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Mark Stoops: “The complete game changers, we don’t have a lot of them on offense.”

Lynn Bowden (Vicky Graff Photo)

By LARRY VAUGHT

I really don’t think Mark Stoops was meaning to criticize his players — or his own recruiting. Yet it’s easy to interpret what he said Monday when asked if quarterback Terry Wilson is making good decisions running the offense as meaning exactly that.

Stoops started by admitting there were times Wilson made the wrong decision about whether to hand the ball off or keep it himself in Saturday’s 24-7 loss at Tennessee.

“He’s not been perfect on all his reads, even on where to go with the football, but he’s doing some good things. It’s not all on him. Again, that’s one of those games where it is aggravating to everybody because when we had guys open the protection wasn’t there. When we had protection, we didn’t get guys open or complete it,” Stoops said.

As he has all year, Stoops said UK must play well around Wilson for him to be his best. Again, that makes perfect sense.

“We need to be very precise. The complete game changers, we don’t have a lot of them on offense. We’ve gotta make sure that we execute and we’re very efficient in what we do,” Stoops said.

Key phrase here is “don’t have a lot of them (complete game changers) on offense.”

One game changer is sophomore receiver Lynn Bowden. Since 2000 the only UK players with at least 55 receptions, 566 receiving yards and three receiving touchdowns through 10 games in a season are Bowden, Derek Abney (2001), Keenan Burton (2006) and Randall Cobb (2010).

But there is not another game changer at receiver. We thought C.J. Conrad would be. Coming into the year, he had 50 career catches for 697 yards and nine scores. Despite having just 16 catches for four scores last year, he was projected as one of the nation’s top tight ends and potential high NFL draft pick.

“I guarantee you he will have a lot more catches this year,” tight ends coach Vince Marrow said before the season started. “I can guarantee you that. Put that down.”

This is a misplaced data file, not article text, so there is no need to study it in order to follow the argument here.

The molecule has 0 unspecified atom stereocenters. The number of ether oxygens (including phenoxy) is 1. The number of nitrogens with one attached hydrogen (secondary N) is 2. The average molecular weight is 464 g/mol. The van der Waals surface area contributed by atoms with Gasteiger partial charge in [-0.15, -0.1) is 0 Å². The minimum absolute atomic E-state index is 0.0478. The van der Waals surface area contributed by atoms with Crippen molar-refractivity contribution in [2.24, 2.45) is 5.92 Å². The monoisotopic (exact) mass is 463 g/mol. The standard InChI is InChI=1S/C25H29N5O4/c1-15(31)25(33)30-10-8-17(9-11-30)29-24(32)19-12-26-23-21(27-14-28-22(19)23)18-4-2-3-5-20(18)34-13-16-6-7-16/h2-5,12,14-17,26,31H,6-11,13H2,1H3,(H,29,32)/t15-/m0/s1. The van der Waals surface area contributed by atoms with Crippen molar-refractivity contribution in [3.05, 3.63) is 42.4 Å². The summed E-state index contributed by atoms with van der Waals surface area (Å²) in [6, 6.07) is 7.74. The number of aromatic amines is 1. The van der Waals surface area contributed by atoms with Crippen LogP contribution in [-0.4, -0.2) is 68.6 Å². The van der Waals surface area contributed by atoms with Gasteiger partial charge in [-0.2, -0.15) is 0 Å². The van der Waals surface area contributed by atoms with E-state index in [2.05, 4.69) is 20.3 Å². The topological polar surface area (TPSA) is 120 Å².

Marrow was right. He has 23 catches for 187 yards and two scores this year. But a lot more was expected and he’s not been targeted often to be a game changer.

Kentucky running back Benny Snell has gone over 1,000 yards rushing for the third straight season. Lately, though, he has not been ripping off big plays as he’s having to break tackles at the line to gain 2, 3 or 4 yards.

So who do you blame for not having more playmakers? I don’t remember a recruiting class where Stoops said there were no playmakers or game changers. Maybe it’s just bad  execution and you can decide whether that is on players, coaches or both.

“There’s a lot of plays there that we’re leaving on the field. It’s not just all the O-line, there’s a couple where a tackle gets beat and you’ve got guys open. Then the next time, guys aren’t open and there’s good protection. Now there’s good protection and there’s drops. We had more drops in the game (at Tennessee) than we’ve had all year. We had five drops,” Stoops said.

“What does that do to an offense? How does that help you? Those are hard things to overcome. When we stay on track, we’re pretty good. When we get behind the chains, that’s not where we want to be and that’s the same for a lot of people unless you’ve just got some freak that’s going to go up and make an unbelievable play.”